Esther Rothstein leaned against the glass wall of her living room window and sighed contentedly. It was late afternoon. The sun was setting, and the view outside was golden and glistening. The East River shimmered as it flowed, its rhythms soothing. It wouldn’t be long before her husband would be home and dinner would be served in the main dining room.
Never before she was married had she looked forward to dinner! While she was growing up, it had been difficult to get excited about cabbage, onions, and potatoes every single day.
She thought about the menu she had planned that morning with the non-Jewish cook. Esther had walked into the kitchen just in time to find her lighting the oven instead of waiting for her as she had been instructed, but it was hard to find good help and the woman would just have to do.
Today they were having chicken fricassee with meatballs. She liked it sweet style, with raisins and apricots, even though Emanuel liked it savory. The cook had insisted that it couldn’t be made properly without lard and milk, but Esther set her straight immediately. She could not even imagine having her mother’s recipe put to shame in that way.
Sometimes Esther would pinch herself in order to believe her good fortune. Manny’s family had always been comfortable, but hadn’t come close to the success Manny was having now. One day he was shlepping boxes on the loading dock at the printing plant, and before he knew it he was sitting in the owner’s chair. His office, like their living room, had wall-to-wall windows, and when he felt like it, he would lean back in his big chair and survey his little kingdom.
The presses ran continually, and the quality product and sterling reputation of Rothstein’s Print Co. was so highly regarded that customers came from as far away as Baltimore, Maryland, to avail themselves of his services. Papa Rothstein had never gotten further than owning a small tie factory. The day they hung the mezuzos at Manny’s plant was a proud day in all of their lives.
“You’ve got the money now,” Papa had kibbitzed as they drank a l’chaim that day. “Now all you need are the children to spend it on!” Manny had smiled respectfully at his father, but Esther could tell that his heart froze. While everything else seemed to turn to gold in his capable hands, after nine years of marriage the one blessing they had not yet merited was children.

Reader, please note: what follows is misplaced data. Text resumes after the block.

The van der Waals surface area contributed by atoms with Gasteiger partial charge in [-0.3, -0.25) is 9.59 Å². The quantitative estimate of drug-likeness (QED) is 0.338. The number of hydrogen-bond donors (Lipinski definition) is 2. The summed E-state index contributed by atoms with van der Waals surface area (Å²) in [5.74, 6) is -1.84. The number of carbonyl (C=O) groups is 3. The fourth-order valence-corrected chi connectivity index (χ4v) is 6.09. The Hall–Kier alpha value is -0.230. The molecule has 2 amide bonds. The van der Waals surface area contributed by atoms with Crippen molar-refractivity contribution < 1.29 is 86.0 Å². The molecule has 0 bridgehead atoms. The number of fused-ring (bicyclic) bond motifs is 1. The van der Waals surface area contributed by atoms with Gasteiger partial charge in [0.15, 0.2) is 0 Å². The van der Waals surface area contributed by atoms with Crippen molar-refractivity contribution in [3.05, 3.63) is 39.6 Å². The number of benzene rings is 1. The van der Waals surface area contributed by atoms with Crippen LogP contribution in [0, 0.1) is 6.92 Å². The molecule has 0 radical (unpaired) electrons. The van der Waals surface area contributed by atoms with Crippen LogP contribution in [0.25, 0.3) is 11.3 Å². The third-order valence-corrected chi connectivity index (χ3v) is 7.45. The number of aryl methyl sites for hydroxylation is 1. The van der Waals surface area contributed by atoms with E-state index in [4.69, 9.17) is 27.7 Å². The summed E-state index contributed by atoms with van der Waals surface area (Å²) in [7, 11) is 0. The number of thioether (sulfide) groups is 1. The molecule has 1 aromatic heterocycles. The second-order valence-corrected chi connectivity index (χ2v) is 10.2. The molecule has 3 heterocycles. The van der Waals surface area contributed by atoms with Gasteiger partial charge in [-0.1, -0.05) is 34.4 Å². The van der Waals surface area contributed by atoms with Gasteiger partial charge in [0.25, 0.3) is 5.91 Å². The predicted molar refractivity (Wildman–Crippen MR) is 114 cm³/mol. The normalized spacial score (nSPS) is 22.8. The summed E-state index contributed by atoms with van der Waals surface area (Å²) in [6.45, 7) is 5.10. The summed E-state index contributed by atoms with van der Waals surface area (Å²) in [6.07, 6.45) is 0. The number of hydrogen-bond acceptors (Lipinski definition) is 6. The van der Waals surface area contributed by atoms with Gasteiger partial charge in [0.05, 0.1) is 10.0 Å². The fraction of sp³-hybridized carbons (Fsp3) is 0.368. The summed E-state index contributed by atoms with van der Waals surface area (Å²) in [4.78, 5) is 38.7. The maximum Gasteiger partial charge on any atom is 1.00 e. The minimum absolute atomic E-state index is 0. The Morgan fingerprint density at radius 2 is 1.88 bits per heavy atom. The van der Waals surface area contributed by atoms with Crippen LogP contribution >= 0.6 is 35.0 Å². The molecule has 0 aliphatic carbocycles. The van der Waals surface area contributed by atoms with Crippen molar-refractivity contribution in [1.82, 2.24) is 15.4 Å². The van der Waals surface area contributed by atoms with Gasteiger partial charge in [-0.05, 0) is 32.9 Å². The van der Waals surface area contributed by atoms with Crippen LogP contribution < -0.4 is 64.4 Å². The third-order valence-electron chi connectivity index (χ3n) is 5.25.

Mama Rothstein said little as a rule, happy to stand aside while Papa Rothstein held court. Because things worked differently in her own family, it had taken Esther some time to get used to this, and to direct her questions and comments accordingly. Since Mama wasn’t much of a conversationalist, Esther had to use her imagination and no small amount of ingenuity to keep their relationship a happy and thriving one. Mama loved to bake, so they did a lot of that, and she’d been the first of her crowd as a girl to learn to crochet, having learned from the Irishwoman who did their laundry. She had taught Esther the rudiments, and the two of them spent many a silent afternoon churning out doilies and table runners. Mama’s were nearly perfect while Esther’s were usually lopsided, but Mama didn’t seem to care.
Papa and Mama rarely came around to visit anymore. If they wanted to see them on Shabbos, Manny and Esther made the long walk from their Yorkville apartment to the Rothstein home downtown. As Papa’s livelihood improved, he moved from one apartment to another like an agile monkey swinging from vine to vine, until he’d landed them on Irving Place in the Foster Building. Papa had purchased two of the small units, banged out a wall, and put in his own kitchen. If he waited for Foster to do it, he said, he’d be building campfires on the fire escape! Mama was lonely, often walking back downtown to the hive-like honeycomb of the Lower East Side to spend the day with her own mother and her sisters. Papa spent most of the day at his factory, and what was left of it was spent davening and schmoozing. There was no proper shul in his neighborhood, so he had gathered some of the other factory owners and a few workers in case they were short, and davened in the basement of his place. They had all chipped in for a sefer Torah. Manny, while still a boy, had built the aron kodesh from scrap wood.
“Esther? Are you home?” Manny’s voice rang out through the long hallway. Sometimes it echoed. After all her musing and thinking, she hadn’t even heard him come in.
“Yes, Manny. Hello. I’m in the salon,” said Esther.
“The salon?” Manny smiled. “Hoity toity.”
“That’s what it’s called. This house has so many rooms you can’t call every one of them the same thing.”
“Esther, if it makes you happy, it makes me happy.” Manny’s smile was a fixed presence in Esther’s life, the one thing she could count on even through the darkest days. A dark day for Esther, that spring of 1929, never got so bad that a ray of sunshine couldn’t push its way through the gloom. That was then. Who could know what lay ahead?
To be continued …